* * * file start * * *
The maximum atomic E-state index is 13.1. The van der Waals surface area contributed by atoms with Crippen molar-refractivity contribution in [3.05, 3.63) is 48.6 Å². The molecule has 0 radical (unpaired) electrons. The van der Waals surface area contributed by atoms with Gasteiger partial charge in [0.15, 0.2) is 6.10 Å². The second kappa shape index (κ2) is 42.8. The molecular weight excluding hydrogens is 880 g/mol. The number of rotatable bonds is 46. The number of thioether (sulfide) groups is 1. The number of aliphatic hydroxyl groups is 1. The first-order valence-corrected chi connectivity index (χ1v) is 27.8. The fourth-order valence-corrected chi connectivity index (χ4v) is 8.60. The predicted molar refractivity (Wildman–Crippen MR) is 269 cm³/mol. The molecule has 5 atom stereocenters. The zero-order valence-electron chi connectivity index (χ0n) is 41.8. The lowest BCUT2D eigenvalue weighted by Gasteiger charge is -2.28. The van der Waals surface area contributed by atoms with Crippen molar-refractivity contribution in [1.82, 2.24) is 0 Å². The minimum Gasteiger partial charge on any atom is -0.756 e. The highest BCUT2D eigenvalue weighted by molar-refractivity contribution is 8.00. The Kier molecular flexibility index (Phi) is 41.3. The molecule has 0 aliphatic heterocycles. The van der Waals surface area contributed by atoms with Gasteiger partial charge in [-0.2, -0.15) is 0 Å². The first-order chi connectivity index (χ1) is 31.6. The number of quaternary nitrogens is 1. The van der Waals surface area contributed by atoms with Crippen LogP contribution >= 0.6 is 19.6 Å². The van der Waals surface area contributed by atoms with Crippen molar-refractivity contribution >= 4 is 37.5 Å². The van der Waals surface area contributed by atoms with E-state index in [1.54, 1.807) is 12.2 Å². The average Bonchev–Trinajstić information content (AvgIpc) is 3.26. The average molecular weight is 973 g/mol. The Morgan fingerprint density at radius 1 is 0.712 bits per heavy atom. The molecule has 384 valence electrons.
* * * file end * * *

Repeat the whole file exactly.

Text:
The maximum atomic E-state index is 13.1. The van der Waals surface area contributed by atoms with Crippen molar-refractivity contribution in [3.05, 3.63) is 48.6 Å². The molecule has 0 radical (unpaired) electrons. The van der Waals surface area contributed by atoms with Gasteiger partial charge in [0.15, 0.2) is 6.10 Å². The second kappa shape index (κ2) is 42.8. The molecular weight excluding hydrogens is 880 g/mol. The number of rotatable bonds is 46. The number of thioether (sulfide) groups is 1. The number of aliphatic hydroxyl groups is 1. The first-order valence-corrected chi connectivity index (χ1v) is 27.8. The fourth-order valence-corrected chi connectivity index (χ4v) is 8.60. The predicted molar refractivity (Wildman–Crippen MR) is 269 cm³/mol. The molecule has 5 atom stereocenters. The zero-order valence-electron chi connectivity index (χ0n) is 41.8. The lowest BCUT2D eigenvalue weighted by Gasteiger charge is -2.28. The van der Waals surface area contributed by atoms with Crippen molar-refractivity contribution in [1.82, 2.24) is 0 Å². The minimum Gasteiger partial charge on any atom is -0.756 e. The highest BCUT2D eigenvalue weighted by molar-refractivity contribution is 8.00. The Kier molecular flexibility index (Phi) is 41.3. The molecule has 0 aliphatic heterocycles. The van der Waals surface area contributed by atoms with Gasteiger partial charge in [-0.2, -0.15) is 0 Å². The first-order chi connectivity index (χ1) is 31.6. The number of quaternary nitrogens is 1. The van der Waals surface area contributed by atoms with Crippen LogP contribution >= 0.6 is 19.6 Å². The van der Waals surface area contributed by atoms with Crippen molar-refractivity contribution >= 4 is 37.5 Å². The van der Waals surface area contributed by atoms with E-state index in [1.54, 1.807) is 12.2 Å². The average Bonchev–Trinajstić information content (AvgIpc) is 3.26. The average molecular weight is 973 g/mol. The Morgan fingerprint density at radius 1 is 0.712 bits per heavy atom. The molecule has 384 valence electrons.